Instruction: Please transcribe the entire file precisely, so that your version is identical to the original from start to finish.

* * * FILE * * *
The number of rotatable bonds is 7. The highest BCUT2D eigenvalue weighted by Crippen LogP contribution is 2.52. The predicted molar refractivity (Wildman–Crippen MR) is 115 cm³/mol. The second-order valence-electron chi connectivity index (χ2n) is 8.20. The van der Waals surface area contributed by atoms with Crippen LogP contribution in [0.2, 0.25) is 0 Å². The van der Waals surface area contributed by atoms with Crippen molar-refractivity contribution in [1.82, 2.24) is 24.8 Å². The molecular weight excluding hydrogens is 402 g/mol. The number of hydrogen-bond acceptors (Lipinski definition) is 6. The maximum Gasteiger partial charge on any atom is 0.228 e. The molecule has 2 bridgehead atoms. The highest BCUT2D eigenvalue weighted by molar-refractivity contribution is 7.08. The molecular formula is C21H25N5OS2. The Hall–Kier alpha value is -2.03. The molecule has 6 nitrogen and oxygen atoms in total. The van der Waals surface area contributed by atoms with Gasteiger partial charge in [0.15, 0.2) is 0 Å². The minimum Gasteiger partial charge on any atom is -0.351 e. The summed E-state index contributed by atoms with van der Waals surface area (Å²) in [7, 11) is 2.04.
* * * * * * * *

The number of rotatable bonds is 7. The highest BCUT2D eigenvalue weighted by Crippen LogP contribution is 2.52. The predicted molar refractivity (Wildman–Crippen MR) is 115 cm³/mol. The second-order valence-electron chi connectivity index (χ2n) is 8.20. The van der Waals surface area contributed by atoms with Crippen LogP contribution in [0.2, 0.25) is 0 Å². The van der Waals surface area contributed by atoms with Crippen molar-refractivity contribution in [1.82, 2.24) is 24.8 Å². The molecular weight excluding hydrogens is 402 g/mol. The number of hydrogen-bond acceptors (Lipinski definition) is 6. The maximum Gasteiger partial charge on any atom is 0.228 e. The molecule has 2 bridgehead atoms. The highest BCUT2D eigenvalue weighted by molar-refractivity contribution is 7.08. The molecular formula is C21H25N5OS2. The Hall–Kier alpha value is -2.03. The molecule has 6 nitrogen and oxygen atoms in total. The van der Waals surface area contributed by atoms with Gasteiger partial charge in [0.15, 0.2) is 0 Å². The minimum Gasteiger partial charge on any atom is -0.351 e. The summed E-state index contributed by atoms with van der Waals surface area (Å²) in [7, 11) is 2.04.